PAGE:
About seven percent of financial advisers have a record of violating industry rules, according to study published on Monday by the National Bureau of Economic Research.
Members of the prior offenders club are about five times more likely to transgress again compared to new advisers, said the researchers, who noted that they analyzed the records of about 10 percent of finance and insurance analysts from 2005 to 2015. Around half of the offenders in the researchers’ database were fired after their misconduct, but 44 percent of them found employment in the financial services industry within a year.
“Additionally, firms that hire these advisers also have higher rates of prior misconduct themselves,” the report’s authors — Mark Egan, Gregor Matvos and Amit Seru — said in the paper’s abstract. Still, offenders saw an average of a 10 percent cut in pay and moved to less reputable firms after a misconduct-related dismissal.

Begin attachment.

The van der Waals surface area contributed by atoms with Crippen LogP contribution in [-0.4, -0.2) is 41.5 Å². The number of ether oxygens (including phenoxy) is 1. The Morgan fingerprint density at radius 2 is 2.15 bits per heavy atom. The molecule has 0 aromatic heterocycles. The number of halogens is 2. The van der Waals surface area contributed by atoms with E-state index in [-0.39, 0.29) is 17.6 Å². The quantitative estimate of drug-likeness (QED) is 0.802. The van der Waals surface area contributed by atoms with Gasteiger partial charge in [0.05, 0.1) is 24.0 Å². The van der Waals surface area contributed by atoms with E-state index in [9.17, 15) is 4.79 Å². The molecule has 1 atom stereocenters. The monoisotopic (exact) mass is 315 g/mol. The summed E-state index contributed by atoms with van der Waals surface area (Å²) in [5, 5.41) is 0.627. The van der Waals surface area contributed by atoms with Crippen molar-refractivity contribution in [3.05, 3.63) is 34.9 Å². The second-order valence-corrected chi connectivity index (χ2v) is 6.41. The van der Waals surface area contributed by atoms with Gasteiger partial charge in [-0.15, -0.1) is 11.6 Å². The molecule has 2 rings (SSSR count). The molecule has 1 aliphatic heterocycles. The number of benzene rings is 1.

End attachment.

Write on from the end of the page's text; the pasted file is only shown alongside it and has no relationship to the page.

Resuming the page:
Misconduct in the sector is concentrated at “firms with retail customers and in counties with low education, elderly populations, and high incomes,” the researchers found.
The report comes as the Labor Department prepares to finalize a rule aimed at curbing conflicts of interest in the retirement advice industry. Some members of Congress have criticized the rule as overly burdensome and floated alternative legislative proposals.
Additionally, the Securities and Exchange Commission recently launched a public relations campaign aimed at increasing awareness of fraud in the retail advisory sector.